Eugene has a long history as the adopted home of Olympic track and field hopefuls. But it’s very rare for a serious contender to actually be born and raised in the city. On Sunday a true local girl will be competing at Hayward, and she has a legitimate shot at making the team in perhaps the most unusual of the track events. KLCC’s Jes Burns reports.
The women’s 20k racewalk begins bright and early at 7:30 Sunday morning at Hayward field. It’s one of the few free competition events of the Olympic Team Trials. Fans don’t need a ticket to get in. The twelve mile race will take about two hours for the final competitor to cross the finish line.
As a distance runner in high school and college, Eugene native Erin Gray had some strong opinions about the red-headed stepchild of the track world.
GraY: “From a lot of distance runners’ perspective, racewalkers are losers. And that was what I thought: only dorks do racewalking. Why would I ever want to do that?”
Early on, Erin’s track career was looking bright. At South Eugene high school, she was state cross country champion. But then, later in high school and on the track team at the University of Arkansas, she began to get stress fractures and thought her competitive running career was over. And technically, it was.
Gray: “Dad said, well, in the end it doesn’t matter what event you’re in in the World Championships or the Olympics. You will, or can be an Olympian. And no one cares what event it was. When you look back on your life, do you want to be able to say I made the Olympics, even if it’s in racewalking… or do you want to say, I just kind of gave up on my dream?”
And “dad’s” words were exactly what Erin needed – at that point she embarked on an astounding two year journey – from racewalk beginner to being ranked second in the US by Track and Field News.
Dad, by the way, is also coach. Early on a Tuesday morning, Bob Gray is on the track at South Eugene High. He’s putting Erin through one of her last workouts before the big 20k race at the Olympic Track and Field Trials.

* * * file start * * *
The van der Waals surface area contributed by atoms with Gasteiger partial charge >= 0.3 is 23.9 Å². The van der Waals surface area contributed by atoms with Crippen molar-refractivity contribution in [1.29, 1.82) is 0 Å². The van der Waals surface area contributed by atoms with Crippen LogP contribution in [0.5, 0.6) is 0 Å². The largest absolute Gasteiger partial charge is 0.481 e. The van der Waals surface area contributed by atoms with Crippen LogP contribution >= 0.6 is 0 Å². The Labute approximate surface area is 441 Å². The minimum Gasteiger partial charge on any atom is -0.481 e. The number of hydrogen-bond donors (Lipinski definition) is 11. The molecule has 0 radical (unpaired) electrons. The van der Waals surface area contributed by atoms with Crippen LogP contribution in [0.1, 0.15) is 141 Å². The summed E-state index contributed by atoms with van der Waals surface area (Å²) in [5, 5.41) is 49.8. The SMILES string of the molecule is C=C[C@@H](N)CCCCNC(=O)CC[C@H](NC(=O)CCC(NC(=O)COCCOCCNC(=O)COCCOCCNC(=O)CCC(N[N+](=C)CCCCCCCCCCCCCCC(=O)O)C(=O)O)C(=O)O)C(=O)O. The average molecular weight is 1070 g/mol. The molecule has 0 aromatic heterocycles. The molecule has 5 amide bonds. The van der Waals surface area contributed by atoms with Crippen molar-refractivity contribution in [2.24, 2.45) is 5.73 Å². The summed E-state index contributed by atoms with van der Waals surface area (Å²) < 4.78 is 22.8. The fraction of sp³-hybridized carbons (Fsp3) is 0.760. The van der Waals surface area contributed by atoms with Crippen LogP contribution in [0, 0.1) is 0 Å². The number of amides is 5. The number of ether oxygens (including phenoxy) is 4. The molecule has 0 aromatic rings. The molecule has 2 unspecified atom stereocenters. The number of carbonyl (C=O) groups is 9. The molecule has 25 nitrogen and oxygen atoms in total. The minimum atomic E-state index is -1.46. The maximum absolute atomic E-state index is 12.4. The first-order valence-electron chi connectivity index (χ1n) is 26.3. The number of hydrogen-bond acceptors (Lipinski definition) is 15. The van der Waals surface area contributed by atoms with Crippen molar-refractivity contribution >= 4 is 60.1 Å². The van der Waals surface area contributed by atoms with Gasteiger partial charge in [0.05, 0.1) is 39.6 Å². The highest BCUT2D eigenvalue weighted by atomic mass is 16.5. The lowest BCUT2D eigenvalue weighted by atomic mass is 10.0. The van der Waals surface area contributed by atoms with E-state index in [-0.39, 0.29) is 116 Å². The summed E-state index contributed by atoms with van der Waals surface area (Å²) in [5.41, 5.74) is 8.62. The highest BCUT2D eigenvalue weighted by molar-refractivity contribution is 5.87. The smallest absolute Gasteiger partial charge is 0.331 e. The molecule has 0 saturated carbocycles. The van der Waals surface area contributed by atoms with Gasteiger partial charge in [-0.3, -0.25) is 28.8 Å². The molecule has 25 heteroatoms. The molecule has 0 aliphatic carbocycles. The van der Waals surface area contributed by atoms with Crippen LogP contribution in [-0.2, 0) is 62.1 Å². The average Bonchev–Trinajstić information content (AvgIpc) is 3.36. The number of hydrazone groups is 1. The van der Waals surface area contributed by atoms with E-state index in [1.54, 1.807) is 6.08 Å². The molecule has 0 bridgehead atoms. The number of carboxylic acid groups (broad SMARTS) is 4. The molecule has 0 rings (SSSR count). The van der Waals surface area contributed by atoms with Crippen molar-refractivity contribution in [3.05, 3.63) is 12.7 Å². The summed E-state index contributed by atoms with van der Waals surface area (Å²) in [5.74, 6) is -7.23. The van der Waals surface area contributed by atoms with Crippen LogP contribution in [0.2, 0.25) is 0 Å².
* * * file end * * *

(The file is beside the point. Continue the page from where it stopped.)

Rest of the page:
Erin’s stride is smooth, compact - very different from the awkward camel-with-a-limp gait most often associated with the sport.
Gray: "A lot of those walkers who are much, much faster than US walkers, have very little hip drop. So that’s one of the things we work on – minimizing any action that doesn’t contribute to going forward.”
Erin’s hips barely swivel, and from waist up, she doesn’t look much different from the other joggers sharing the track. But from the waist down…
Gray: “It’s obviously different than running, they stay in contact with the ground and you’ll notice her head doesn’t bob along..”
Racewalkers also have to straighten their front leg before it passes under their body. The other big difference: she’s faster than those other joggers on the track - much faster – on sub 8-minute mile pace with little apparent effort. Yet Erin’s racewalking career hasn’t always been as smooth as her quick, even steps.
Gray: “My very first race, I was disqualified.”
She was trying to make the US World Cup team, and had the time needed. But an official flagged her for leaving the ground a third time, an automatic disqualification. She was exhausted and blistered and she unleashed a tirade.
Erin: “I thought this is pointless. I’m quitting. There’s no way in anything good in this world that I’m going to continue for the next how many years training hard and being disappointed.”
Bob: “I said, let’s get some information. Because my rule is, don’t make decisions in the moment. Wait until you had a chance to process.”
For the next year, Bob says Erin was disqualified from half the races she entered. But then they figured something out. Through bio-mechanical testing, they saw Erin was achieving her speed with a long stride, but slow pace. And that left her vulnerable to the judges.
Gray: “The human eye cannot detect a flight time of more than 3 or 4 milliseconds, and since the judging in the racewalk is just by human, and not by camera or anything like that, otherwise we’d all probably be disqualified… as soon as your back foot comes up, your front foot is on the ground. Or that is how it appears.”
She raised her step rate from 180 to more than 200 per minute, and it seems to have made all the difference. She’s rarely getting flagged and has been walking faster with nearly every race. Erin will have to be at her best Sunday, if she’s to have a shot at making the Olympic team. Right now no American has the Olympic “A standard” time, and that means only one female walker will make it through. Second or third place won’t cut it, unless she walks the Olympic standard.
Gray: “I personally feel like I’m ready to go for the A standard, which is 1:33:30. So that would be about a 2.5 minute PR for me.”
Back out on the training field, Bob takes off the coach’s hat for a moment, and gives a rare glimpse of “dad.”
Gray: “Of course I want her to win – and her mom really wants her to win. For our 35th anniversary yesterday she said, ‘I only want one thing. I want to buy tickets to London.’ But no pressure…”
Erin, who is just completing her warm down, is a little indignant about the request. But then a couple minute later she gets into the spirit and admits, she’s already been practicing her wave to the Queen.
Northwest Public Radio